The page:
Suzaku Overview

Suzaku launch
The Suzaku spacecraft launches on a ISAS M-V rocket.

Suzaku Satellite
An artist’s depiction of the Suzaku satellite in orbit.

Suzaku is a joint Japanese-US satellite whose mission is to study X-rays emitted by objects in the universe, such as stars, galaxies, and black holes. X-rays are a form of electromagnetic radiation, and many objects in our universe emit them.

Suzaku launched from Uchinoura, Japan on July 10, 2005. Before launch it was called Astro-E2, and the name was changed to Suzaku shortly after the successful launch.

Suzaku’s four CCD cameras for low-energy X-rays and detector for high-energy X-rays continue to study the X-ray sky. In scientists’ words, Suzaku is designed for “broad-band, high-sensitivity, high-resolution” spectroscopy. This capability will allow astronomers to answer questions in X-ray astronomy that they have not been able to before.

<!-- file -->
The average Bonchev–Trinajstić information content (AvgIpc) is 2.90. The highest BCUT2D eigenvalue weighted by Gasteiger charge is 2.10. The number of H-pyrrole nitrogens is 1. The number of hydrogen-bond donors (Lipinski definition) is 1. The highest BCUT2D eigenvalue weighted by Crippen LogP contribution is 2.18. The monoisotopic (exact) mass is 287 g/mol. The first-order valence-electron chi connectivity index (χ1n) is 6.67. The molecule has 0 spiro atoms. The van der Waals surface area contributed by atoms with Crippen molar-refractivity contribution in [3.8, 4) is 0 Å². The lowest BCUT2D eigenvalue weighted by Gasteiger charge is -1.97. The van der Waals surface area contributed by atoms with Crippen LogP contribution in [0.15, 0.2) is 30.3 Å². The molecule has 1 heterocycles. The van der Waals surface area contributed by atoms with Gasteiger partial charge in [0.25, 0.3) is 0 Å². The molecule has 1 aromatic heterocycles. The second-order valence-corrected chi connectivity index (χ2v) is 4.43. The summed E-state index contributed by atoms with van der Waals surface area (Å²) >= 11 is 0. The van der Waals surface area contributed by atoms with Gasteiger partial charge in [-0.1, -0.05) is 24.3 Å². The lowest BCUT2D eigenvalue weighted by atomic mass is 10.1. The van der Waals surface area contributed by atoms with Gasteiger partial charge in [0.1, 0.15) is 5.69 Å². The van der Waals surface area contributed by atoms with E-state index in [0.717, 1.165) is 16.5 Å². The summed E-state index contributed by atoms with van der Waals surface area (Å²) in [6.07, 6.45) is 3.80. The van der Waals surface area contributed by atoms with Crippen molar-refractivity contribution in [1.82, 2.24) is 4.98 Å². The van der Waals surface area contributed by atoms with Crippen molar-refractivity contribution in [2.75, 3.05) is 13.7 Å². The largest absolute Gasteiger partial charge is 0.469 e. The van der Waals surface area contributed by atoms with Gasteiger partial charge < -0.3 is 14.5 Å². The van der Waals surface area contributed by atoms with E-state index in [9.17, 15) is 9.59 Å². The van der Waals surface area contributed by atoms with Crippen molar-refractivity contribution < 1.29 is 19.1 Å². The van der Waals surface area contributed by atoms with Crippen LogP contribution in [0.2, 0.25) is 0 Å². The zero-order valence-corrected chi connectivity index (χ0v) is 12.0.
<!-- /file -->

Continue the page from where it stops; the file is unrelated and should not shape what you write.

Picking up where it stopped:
The Suzaku satellite originally had an instrument for looking at very small changes in X-ray energies; however, this instrument lost all of it’s coolant shortly after launch. This loss and the “2” in “Astro-E2″ speak to the difficult realities scientists and engineers face when attempting to construct and operate rocket-borne satellites.